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It Has Nothing To Do With Age provides self-help principles. The inspirational stories give concrete illustrations of overcoming many of life's challenges. Difficulties pertaining to depression, grief, divorce, and death are presented and worked through by the participants. Physical impairments, injuries, overcoming issues with weight, alcohol, and nicotine are also dealt with and resolved by the athletes.

This book provides a model on how to overcome some of the difficulties that confront all of us . Further, this read sheds a beacon of light on preventive measures for good physical and mental health. Research demonstrates that exercise is an important component in treating such ailments and debilitating illness such as depression, stroke, heart disease, brain or cognitive malfunction,and Alzheimer's disease.

I suggest that proper exercise can be used as a preventive measure for psychological, cognitive, and physical health as well. Follow my prescription and lead a better, more fulfilling, and healthier life.

Tuesday, March 31, 2015

Don't Allow the Tobacco Industry to Kill You

Smoking cigarettes continues to be the biggest contributor to diseases that cause premature death. Again, it’s the largest contributor to diseases in our country. There is certainly an elevated risk for cancers [mostly of the lung, neck, tongue, larynx, esophagus, and bladder]. However, the majority of smokers die from cardiovascular disease. I’ll bet you didn’t read that on a package of cigarettes. And I bet you also didn’t read that on your cigarette pack that passive secondhand smoke elevates the cardiovascular disease risk by 25%.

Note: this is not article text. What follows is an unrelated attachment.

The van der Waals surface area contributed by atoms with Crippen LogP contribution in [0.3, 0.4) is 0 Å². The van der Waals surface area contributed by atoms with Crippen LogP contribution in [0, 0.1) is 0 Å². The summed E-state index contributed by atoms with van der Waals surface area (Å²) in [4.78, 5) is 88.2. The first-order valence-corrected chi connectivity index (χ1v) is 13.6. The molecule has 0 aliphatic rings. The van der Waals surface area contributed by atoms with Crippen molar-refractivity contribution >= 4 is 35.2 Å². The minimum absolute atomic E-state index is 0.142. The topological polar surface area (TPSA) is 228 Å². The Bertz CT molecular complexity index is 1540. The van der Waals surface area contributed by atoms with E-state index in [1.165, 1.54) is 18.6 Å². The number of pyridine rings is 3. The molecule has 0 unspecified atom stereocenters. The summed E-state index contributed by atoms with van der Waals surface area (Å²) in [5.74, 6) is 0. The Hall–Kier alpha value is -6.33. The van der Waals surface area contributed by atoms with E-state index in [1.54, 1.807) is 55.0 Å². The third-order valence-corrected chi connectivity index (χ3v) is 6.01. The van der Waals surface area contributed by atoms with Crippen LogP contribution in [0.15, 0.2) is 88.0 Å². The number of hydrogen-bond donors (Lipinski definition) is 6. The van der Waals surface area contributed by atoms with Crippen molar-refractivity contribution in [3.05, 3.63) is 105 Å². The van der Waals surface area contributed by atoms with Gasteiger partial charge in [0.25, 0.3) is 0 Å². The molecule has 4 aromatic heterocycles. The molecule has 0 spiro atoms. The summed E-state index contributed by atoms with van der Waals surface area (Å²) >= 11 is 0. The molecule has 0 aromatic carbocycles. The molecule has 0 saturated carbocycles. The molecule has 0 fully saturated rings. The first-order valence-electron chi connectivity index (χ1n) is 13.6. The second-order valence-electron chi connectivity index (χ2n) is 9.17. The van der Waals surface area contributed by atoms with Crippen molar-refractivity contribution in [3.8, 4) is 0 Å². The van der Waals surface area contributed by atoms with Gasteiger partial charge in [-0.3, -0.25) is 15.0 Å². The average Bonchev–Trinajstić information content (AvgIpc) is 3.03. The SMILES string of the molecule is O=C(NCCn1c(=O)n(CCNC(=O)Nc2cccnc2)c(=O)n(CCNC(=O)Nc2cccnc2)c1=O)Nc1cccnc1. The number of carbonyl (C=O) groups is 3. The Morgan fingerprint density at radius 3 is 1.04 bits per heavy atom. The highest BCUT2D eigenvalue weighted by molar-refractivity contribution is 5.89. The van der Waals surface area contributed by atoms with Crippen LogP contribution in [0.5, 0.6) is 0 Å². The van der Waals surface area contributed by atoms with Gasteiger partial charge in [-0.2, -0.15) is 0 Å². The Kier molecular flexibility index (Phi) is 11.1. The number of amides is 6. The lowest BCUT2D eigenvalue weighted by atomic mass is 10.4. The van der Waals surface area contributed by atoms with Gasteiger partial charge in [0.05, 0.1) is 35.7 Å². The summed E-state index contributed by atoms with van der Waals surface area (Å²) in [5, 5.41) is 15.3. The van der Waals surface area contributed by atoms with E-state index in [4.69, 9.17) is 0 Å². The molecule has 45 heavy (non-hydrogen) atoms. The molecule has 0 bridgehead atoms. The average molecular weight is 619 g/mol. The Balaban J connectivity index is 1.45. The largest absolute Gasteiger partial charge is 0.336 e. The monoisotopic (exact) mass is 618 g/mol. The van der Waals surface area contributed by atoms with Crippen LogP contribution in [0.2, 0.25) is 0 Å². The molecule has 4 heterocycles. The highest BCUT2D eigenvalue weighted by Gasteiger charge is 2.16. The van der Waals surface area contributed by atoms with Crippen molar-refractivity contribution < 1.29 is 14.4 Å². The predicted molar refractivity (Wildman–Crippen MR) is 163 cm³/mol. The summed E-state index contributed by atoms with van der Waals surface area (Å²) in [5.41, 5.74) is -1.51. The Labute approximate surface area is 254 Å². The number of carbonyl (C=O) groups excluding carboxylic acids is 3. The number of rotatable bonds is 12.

Looking at the demographics, Americans with GED’s have a 40% smoking rate compared to 24% of high school graduates and 10% of college graduates. So go to school and maybe you’ll be smart enough not to smoke or die from a cardiovascular disease. Further, the highest rates of smoking in the United States are of Native Americans were 31% of American-Indians and native Alaskans smoke. The good news is that quitting smoking reduces the risk of cardiovascular disease to the level of non-smokers in 5 to 10 years.

The tobacco industry has gotten away with murder for so many years, even though they are now paying for ads talking about the risks of smoking. But apparently, Native Americans, and/or individuals with GED’s are either not getting the message, or simply continue to engage in self-destructive behavior. Does it matter if you’re enrolled in a good health plan with no pre-existing conditions for exclusion, if you continue to smoke? Is the tobacco industry doing enough to educate the public? Or maybe the tobacco industry could do more to help deal with this health crisis in our country?

For the educational part, perhaps the tobacco industry could be more involved in traditional educational programs as well with the educational programs of Native Americans. It seems to me that this industry is able to do more than provide TV commercial advertisements. That’s not to say that the major networks, religious institutions, government agencies, sports, music, entertainment celebrities, coaches etc. should be coordinated to provide a comprehensive program to reduce the effects of this deadly drug on our citizens.

If you see someone smoking, consider talking about the risks and enter a discussion of why that individual continues to smoke. I have heard excuses such as “it reduces my nerves” or “it helps me to control my appetite.” In weighing the pros and cons, there are certainly better ways to deal with stresses. I know at one time, it was considered cool or neat as something an elite individual would do to do. It was certainly glamorized in the movies though we see it less and less. Let’s start a campaign from the ground up and do our part.

If you want my advice, keep moving, laughing, smiling, bonding, loving and appreciating.


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